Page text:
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    ABSTRACT: Hypothalamic-pituitary-adrenal (HPA)-axis dysregulation is a prominent finding in more severe Major Depressive Disorder (MDD), and is characterized by increased baseline cortisol levels at awakening (BCL), blunted cortisol awakening response (CAR) and increased area under the cortisol curve (AUC). Selective serotonin reuptake inhibitors (SSRIs) appear to normalize HPA-axis dysfunction, but this is hardly investigated longitudinally. We studied salivary BCL, CAR and AUC at awakening and 30min thereafter. We compared measurements in initially drug-free MDD-patients with healthy controls (HCs) at study-entry. In patients, we repeated measures after 6 and 12 weeks' treatment with the SSRI paroxetine. Non-responding patients received a randomized dose-escalation after six weeks' treatment. We found no significant study-entry differences in BLC, CAR or AUC between MDD-patients (n=70) and controls (n=51). In MDD-patients, we found general decreases of BCL and AUC during paroxetine treatment (p≤0.007), especially in late and non-responders. Importantly, while overall CAR did not change significantly over time, it robustly increased over 12 weeks especially when patients achieved remission (p≤0.041). The dose-escalation intervention did not significantly influence CAR or other cortisol parameters. In conclusion, paroxetine seems to interfere with HPA-axis dysregulation, reflected in significant overall decreases in BCL and AUC during treatment. Paroxetine appears to decrease HPA-axis set-point in MDD, which might result in increased HPA-axis activity over time, which is further improved when patients achieve remission (ISRCTN register nr. ISRCTN44111488). Copyright © 2014 Elsevier Ltd. All rights reserved.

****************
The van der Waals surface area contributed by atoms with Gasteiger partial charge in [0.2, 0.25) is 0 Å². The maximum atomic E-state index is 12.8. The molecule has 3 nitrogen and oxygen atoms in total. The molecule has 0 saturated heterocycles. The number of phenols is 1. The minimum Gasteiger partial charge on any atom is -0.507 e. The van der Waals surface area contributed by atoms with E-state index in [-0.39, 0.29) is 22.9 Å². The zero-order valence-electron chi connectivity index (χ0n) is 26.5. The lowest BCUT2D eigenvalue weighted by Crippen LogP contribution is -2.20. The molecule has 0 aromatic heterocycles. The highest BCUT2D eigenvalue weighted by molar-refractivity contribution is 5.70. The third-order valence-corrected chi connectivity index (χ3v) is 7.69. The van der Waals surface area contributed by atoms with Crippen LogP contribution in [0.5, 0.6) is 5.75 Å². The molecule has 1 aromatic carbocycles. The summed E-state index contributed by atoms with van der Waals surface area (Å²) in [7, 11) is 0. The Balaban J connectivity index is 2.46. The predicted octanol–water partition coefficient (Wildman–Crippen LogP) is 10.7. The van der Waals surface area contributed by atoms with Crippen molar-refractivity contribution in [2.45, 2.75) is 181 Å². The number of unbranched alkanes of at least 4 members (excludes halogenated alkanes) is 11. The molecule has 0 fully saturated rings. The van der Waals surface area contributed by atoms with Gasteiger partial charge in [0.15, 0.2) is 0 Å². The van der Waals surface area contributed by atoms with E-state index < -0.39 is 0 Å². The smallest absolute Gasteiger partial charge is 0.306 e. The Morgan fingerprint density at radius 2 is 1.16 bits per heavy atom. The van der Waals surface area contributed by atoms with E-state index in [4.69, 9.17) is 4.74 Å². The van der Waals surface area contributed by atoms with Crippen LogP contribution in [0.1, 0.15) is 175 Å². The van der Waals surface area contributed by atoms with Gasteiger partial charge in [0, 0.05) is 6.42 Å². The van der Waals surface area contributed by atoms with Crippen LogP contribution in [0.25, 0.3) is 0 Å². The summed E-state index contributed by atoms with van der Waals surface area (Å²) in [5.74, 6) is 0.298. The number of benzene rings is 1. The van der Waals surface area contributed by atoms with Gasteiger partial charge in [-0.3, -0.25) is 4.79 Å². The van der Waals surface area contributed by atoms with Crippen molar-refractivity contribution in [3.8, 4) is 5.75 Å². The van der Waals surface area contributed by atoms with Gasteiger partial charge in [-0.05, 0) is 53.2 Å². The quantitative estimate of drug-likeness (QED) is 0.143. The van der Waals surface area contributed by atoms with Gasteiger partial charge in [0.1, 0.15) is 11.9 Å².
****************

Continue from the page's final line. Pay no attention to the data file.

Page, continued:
Psychoneuroendocrinology 11/2014; 52C(1):261-271. DOI:10.1016/j.psyneuen.2014.10.024 · 4.94 Impact Factor
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    • "These results suggest an interaction effect, in which the CRHR1 gene and childhood maltreatment impact on glucocorticoid-mediated inhibition of the HPA axis under challenge conditions, as tested by the specific test. Increased responsiveness in the dexamethasone/CRH test has long been known to be a potent risk marker for depression (87). Hence, this study provides important insight into the potential mechanism for a Gene × ELS interaction in depression. "
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    ABSTRACT: This review focuses on current research developments in the study of gene by early life stress (ELS) interactions and depression. ELS refers to aversive experiences during childhood and adolescence such as sexual, physical or emotional abuse, emotional or physical neglect as well as parental loss. Previous research has focused on investigating and characterizing the specific role of ELS within the pathogenesis of depression and linking these findings to neurobiological changes of the brain, especially the stress response system. The latest findings highlight the role of genetic factors that increase vulnerability or, likewise, promote resilience to depression after childhood trauma. Considering intermediate phenotypes has further increased our understanding of the complex relationship between early trauma and depression. Recent findings with regard to epigenetic changes resulting from adverse environmental events during childhood promote current endeavors to identify specific target areas for prevention and treatment schemes regarding the long-term impact of ELS. Taken together, the latest research findings have underscored the essential role of genotypes and epigenetic processes within the development of depression after childhood trauma, thereby building the basis for future research and clinical interventions.